For example, an accomplice to a crime might be offered immunity -- after which the accomplice cannot refuse to testify under the fifth amendment. Remember, the fifth only guarantees that you will not be compelled to serve as a witness against yourself -- it does NOT grant you the right to remain silent at all times, contrary to popular belief.
as it should be! i think that neither "all decryption is testimonial" or that "no decryptions are testimonial" are good policies. imho, decryptions should be treated in the same manner as other paper based evidence production requests: most of the time, the government cannot compel you to produce evidence testifying against you, but there are certain exceptions ("foregone conclusions" included).
> What if this was a murder case and the defendant had stored notes about his murder on the computer?
i don't think you're interpreting the "foregone conclusion" doctrine correctly. what it means is that keys, passwords, decryptions, etc cannot be used for the police to go on fishing expeditions for evidence. if they know you have incriminating evidence and can show that, then they can compel the production of that evidence. this is something that happened in US v Fricosu, in which Fricosu actually was compelled to decrypt. note that this ruling, which does not compel decryption, is entirely consistent with US v Fricosu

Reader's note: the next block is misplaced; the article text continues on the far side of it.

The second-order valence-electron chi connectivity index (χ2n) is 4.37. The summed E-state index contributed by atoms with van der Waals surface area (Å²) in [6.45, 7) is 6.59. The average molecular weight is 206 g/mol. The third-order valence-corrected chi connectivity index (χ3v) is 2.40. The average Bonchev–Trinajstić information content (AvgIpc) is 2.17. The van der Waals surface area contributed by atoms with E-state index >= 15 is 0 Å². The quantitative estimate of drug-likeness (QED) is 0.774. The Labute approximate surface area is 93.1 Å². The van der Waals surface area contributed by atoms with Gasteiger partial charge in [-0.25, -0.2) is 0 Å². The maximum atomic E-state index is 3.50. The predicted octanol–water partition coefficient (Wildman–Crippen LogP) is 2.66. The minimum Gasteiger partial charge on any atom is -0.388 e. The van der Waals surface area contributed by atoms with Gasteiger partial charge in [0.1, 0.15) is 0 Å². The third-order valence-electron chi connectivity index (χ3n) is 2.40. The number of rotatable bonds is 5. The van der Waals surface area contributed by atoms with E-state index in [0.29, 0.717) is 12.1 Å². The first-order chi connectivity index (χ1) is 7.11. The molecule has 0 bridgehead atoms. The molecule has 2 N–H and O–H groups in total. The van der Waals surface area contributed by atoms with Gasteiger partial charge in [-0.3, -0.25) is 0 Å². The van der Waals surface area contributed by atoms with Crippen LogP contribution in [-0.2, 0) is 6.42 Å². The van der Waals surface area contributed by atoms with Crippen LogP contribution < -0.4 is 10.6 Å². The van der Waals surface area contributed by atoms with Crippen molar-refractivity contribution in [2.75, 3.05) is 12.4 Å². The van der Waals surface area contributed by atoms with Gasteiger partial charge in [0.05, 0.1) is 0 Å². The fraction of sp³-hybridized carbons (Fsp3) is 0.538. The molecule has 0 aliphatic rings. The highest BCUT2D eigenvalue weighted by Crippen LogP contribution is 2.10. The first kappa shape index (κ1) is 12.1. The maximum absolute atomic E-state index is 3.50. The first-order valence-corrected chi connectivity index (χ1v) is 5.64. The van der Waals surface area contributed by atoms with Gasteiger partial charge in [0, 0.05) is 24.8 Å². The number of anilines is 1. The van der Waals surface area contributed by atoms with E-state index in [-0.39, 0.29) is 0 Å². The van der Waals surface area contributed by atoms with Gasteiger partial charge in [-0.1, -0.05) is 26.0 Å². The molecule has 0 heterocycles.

not if it knew that these documents were under your control and were incriminating. what exactly suggests your reading? the opinion was pretty specific about how the government could not prove the existence of any specific incriminating files on the defendant's drive, and thus, it was not a foregone conclusion
> the murder case ... possession of those files alone would not constitute a crime